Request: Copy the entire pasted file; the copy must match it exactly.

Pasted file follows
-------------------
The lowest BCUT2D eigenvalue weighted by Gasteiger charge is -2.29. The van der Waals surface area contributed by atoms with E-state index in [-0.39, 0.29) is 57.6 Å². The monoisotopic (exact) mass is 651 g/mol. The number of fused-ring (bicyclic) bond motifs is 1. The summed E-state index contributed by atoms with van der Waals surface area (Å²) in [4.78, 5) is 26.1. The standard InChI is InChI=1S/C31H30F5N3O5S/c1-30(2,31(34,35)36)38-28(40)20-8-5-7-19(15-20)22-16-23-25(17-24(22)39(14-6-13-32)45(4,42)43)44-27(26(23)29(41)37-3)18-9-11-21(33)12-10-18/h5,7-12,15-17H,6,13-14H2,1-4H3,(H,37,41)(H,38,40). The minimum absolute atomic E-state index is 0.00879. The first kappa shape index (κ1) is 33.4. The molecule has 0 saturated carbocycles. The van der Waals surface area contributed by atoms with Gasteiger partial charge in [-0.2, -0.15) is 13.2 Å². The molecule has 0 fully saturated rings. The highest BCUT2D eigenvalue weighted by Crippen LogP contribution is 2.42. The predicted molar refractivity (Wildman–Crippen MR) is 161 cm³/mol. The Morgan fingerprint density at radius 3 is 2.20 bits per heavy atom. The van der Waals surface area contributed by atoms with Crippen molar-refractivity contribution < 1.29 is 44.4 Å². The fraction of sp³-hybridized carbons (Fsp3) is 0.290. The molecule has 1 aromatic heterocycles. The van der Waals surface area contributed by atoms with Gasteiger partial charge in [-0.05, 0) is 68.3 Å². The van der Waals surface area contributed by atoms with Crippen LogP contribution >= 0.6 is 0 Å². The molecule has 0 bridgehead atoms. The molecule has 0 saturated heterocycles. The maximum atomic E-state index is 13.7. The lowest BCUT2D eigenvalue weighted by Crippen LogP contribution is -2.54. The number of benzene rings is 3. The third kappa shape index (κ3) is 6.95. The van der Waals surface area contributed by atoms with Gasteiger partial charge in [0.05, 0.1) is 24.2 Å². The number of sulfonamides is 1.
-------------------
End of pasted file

The lowest BCUT2D eigenvalue weighted by Gasteiger charge is -2.29. The van der Waals surface area contributed by atoms with E-state index in [-0.39, 0.29) is 57.6 Å². The monoisotopic (exact) mass is 651 g/mol. The number of fused-ring (bicyclic) bond motifs is 1. The summed E-state index contributed by atoms with van der Waals surface area (Å²) in [4.78, 5) is 26.1. The standard InChI is InChI=1S/C31H30F5N3O5S/c1-30(2,31(34,35)36)38-28(40)20-8-5-7-19(15-20)22-16-23-25(17-24(22)39(14-6-13-32)45(4,42)43)44-27(26(23)29(41)37-3)18-9-11-21(33)12-10-18/h5,7-12,15-17H,6,13-14H2,1-4H3,(H,37,41)(H,38,40). The minimum absolute atomic E-state index is 0.00879. The first kappa shape index (κ1) is 33.4. The molecule has 0 saturated carbocycles. The van der Waals surface area contributed by atoms with Gasteiger partial charge in [-0.2, -0.15) is 13.2 Å². The molecule has 0 fully saturated rings. The highest BCUT2D eigenvalue weighted by Crippen LogP contribution is 2.42. The predicted molar refractivity (Wildman–Crippen MR) is 161 cm³/mol. The Morgan fingerprint density at radius 3 is 2.20 bits per heavy atom. The van der Waals surface area contributed by atoms with Crippen molar-refractivity contribution < 1.29 is 44.4 Å². The fraction of sp³-hybridized carbons (Fsp3) is 0.290. The molecule has 1 aromatic heterocycles. The van der Waals surface area contributed by atoms with Gasteiger partial charge in [-0.05, 0) is 68.3 Å². The van der Waals surface area contributed by atoms with Crippen LogP contribution >= 0.6 is 0 Å². The molecule has 0 bridgehead atoms. The molecule has 0 saturated heterocycles. The maximum atomic E-state index is 13.7. The lowest BCUT2D eigenvalue weighted by Crippen LogP contribution is -2.54. The number of benzene rings is 3. The third kappa shape index (κ3) is 6.95. The van der Waals surface area contributed by atoms with Gasteiger partial charge in [0.05, 0.1) is 24.2 Å². The number of sulfonamides is 1.